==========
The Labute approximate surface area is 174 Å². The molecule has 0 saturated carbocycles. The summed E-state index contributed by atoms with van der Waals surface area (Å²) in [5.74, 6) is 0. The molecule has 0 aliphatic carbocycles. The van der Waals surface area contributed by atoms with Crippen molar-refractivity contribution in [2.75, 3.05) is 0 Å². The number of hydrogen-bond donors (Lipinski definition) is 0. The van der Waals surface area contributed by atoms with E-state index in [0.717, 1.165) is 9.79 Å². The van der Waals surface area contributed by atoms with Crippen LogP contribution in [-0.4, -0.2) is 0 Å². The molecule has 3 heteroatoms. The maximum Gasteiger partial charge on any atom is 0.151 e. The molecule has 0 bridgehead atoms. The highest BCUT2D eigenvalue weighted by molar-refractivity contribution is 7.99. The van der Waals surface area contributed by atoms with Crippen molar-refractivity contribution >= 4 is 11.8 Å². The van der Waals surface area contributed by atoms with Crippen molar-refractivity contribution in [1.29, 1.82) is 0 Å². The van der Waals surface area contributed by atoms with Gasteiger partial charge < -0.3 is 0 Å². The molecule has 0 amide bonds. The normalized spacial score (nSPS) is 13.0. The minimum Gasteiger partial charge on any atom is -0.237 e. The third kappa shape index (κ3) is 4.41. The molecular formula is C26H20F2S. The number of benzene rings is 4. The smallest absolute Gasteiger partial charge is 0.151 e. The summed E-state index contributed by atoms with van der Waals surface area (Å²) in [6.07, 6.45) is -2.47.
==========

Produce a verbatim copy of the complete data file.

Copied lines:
The Labute approximate surface area is 174 Å². The molecule has 0 saturated carbocycles. The summed E-state index contributed by atoms with van der Waals surface area (Å²) in [5.74, 6) is 0. The molecule has 0 aliphatic carbocycles. The van der Waals surface area contributed by atoms with Crippen molar-refractivity contribution in [2.75, 3.05) is 0 Å². The number of hydrogen-bond donors (Lipinski definition) is 0. The van der Waals surface area contributed by atoms with E-state index in [0.717, 1.165) is 9.79 Å². The van der Waals surface area contributed by atoms with Crippen LogP contribution in [-0.4, -0.2) is 0 Å². The molecule has 3 heteroatoms. The maximum Gasteiger partial charge on any atom is 0.151 e. The molecule has 0 bridgehead atoms. The highest BCUT2D eigenvalue weighted by molar-refractivity contribution is 7.99. The van der Waals surface area contributed by atoms with Crippen molar-refractivity contribution >= 4 is 11.8 Å². The van der Waals surface area contributed by atoms with Crippen molar-refractivity contribution in [1.29, 1.82) is 0 Å². The van der Waals surface area contributed by atoms with Gasteiger partial charge < -0.3 is 0 Å². The molecule has 0 amide bonds. The normalized spacial score (nSPS) is 13.0. The minimum Gasteiger partial charge on any atom is -0.237 e. The third kappa shape index (κ3) is 4.41. The molecular formula is C26H20F2S. The number of benzene rings is 4. The smallest absolute Gasteiger partial charge is 0.151 e. The summed E-state index contributed by atoms with van der Waals surface area (Å²) in [6.07, 6.45) is -2.47.